It has now been sixty years since Blakeslee (1904) reported in Rhizopus nigricans, the common “black bread mold”, the first case of obligatory cross-mating in the fungi. The required interaction between two self-sterile individuals in the process of sexual reproduction he designated heterothallism in distinction to homothallism, in which each individual had the competence to elaborate sexual organs and to complete the sexual cycle in isolation. Within a very short time, the more common species of the Mucorales were unambiguously categorized as heterothallic or homothallic, and in each heterothallic species, two and only two classes of individuals could be found. Blakeslee (1906) considered the two classes of individuals of heterothallic species to be differentiated in respect to sexual sign, since one would react only with the larger, so-called female gametangia of homothallic species and the other only with the smaller, male gametangia. The two classes, previously and arbitrarily designated (+) and (-), were accordingly interpreted as 9 and ♂, respectively.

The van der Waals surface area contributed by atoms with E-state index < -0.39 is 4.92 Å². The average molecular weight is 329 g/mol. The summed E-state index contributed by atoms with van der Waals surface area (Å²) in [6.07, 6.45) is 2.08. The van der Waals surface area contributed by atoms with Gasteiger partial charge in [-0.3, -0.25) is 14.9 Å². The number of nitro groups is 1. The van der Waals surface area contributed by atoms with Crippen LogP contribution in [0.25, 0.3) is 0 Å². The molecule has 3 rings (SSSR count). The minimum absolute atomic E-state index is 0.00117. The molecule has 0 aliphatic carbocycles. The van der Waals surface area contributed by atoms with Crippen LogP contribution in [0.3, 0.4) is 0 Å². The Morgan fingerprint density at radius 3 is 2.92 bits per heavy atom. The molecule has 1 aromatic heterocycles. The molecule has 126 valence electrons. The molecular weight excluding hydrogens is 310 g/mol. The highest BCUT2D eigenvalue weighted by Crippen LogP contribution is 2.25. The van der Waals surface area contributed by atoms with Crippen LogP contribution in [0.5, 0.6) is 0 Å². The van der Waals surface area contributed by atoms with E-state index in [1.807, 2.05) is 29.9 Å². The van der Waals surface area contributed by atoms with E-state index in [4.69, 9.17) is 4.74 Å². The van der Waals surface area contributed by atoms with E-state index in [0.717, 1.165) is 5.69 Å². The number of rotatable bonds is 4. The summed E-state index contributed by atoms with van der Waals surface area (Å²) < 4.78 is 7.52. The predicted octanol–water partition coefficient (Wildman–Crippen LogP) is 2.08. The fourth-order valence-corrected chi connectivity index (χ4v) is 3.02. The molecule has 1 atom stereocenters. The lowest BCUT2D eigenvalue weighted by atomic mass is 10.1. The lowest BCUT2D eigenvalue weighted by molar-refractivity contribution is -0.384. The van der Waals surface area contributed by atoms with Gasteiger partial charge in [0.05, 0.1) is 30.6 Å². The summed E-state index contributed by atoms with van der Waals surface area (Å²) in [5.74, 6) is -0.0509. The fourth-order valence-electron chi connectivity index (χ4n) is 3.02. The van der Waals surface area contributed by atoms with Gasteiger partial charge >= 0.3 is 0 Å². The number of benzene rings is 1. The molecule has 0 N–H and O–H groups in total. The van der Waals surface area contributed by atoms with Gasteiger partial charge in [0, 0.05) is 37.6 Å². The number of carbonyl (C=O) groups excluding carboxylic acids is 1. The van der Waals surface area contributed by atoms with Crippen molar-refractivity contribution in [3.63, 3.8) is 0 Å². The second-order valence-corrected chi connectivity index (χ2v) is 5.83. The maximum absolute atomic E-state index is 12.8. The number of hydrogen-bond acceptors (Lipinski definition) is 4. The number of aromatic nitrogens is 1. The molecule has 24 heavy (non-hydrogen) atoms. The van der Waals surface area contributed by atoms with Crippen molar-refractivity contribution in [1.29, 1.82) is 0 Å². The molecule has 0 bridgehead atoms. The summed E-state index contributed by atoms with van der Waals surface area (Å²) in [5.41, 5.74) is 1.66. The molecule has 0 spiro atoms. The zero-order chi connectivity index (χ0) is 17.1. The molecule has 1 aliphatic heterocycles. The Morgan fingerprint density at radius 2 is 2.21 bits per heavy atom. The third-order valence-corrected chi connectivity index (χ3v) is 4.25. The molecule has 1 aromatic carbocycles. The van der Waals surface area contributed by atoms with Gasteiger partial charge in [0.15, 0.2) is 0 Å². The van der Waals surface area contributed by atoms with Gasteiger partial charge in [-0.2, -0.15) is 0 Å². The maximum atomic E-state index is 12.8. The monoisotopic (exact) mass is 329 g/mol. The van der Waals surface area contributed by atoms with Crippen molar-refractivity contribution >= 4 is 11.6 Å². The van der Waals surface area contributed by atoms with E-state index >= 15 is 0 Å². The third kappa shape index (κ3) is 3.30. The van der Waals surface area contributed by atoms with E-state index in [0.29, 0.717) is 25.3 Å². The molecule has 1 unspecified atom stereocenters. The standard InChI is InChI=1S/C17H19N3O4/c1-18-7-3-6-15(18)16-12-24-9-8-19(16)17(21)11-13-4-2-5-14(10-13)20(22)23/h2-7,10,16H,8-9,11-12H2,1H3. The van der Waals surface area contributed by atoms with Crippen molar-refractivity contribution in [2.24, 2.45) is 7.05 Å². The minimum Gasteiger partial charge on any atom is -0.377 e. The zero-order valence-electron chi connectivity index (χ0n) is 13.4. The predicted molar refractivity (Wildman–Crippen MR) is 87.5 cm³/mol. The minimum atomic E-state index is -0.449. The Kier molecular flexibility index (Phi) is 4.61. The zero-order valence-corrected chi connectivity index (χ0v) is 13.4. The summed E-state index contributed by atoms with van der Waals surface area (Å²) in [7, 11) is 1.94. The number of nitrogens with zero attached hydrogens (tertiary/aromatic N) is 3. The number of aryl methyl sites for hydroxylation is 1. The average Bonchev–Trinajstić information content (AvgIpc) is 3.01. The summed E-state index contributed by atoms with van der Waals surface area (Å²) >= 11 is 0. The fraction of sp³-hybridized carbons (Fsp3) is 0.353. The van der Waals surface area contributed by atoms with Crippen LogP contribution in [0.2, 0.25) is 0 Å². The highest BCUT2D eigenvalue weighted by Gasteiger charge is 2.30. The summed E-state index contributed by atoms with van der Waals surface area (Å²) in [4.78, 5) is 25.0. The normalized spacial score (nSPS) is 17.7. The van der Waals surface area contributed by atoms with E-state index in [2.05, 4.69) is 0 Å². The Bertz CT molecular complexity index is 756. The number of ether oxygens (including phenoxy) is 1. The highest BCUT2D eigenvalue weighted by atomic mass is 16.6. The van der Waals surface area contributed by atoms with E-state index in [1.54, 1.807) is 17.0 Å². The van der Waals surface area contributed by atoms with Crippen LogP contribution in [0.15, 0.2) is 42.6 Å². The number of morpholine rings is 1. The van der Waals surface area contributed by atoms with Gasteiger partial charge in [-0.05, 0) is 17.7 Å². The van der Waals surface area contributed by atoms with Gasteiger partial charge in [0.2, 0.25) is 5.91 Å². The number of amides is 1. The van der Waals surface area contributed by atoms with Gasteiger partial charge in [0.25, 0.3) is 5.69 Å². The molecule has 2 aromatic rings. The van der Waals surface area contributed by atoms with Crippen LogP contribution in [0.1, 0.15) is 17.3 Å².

Neurospora Crassa High Fungus Incompatibility System Mating Competence Incompatibility Factor 
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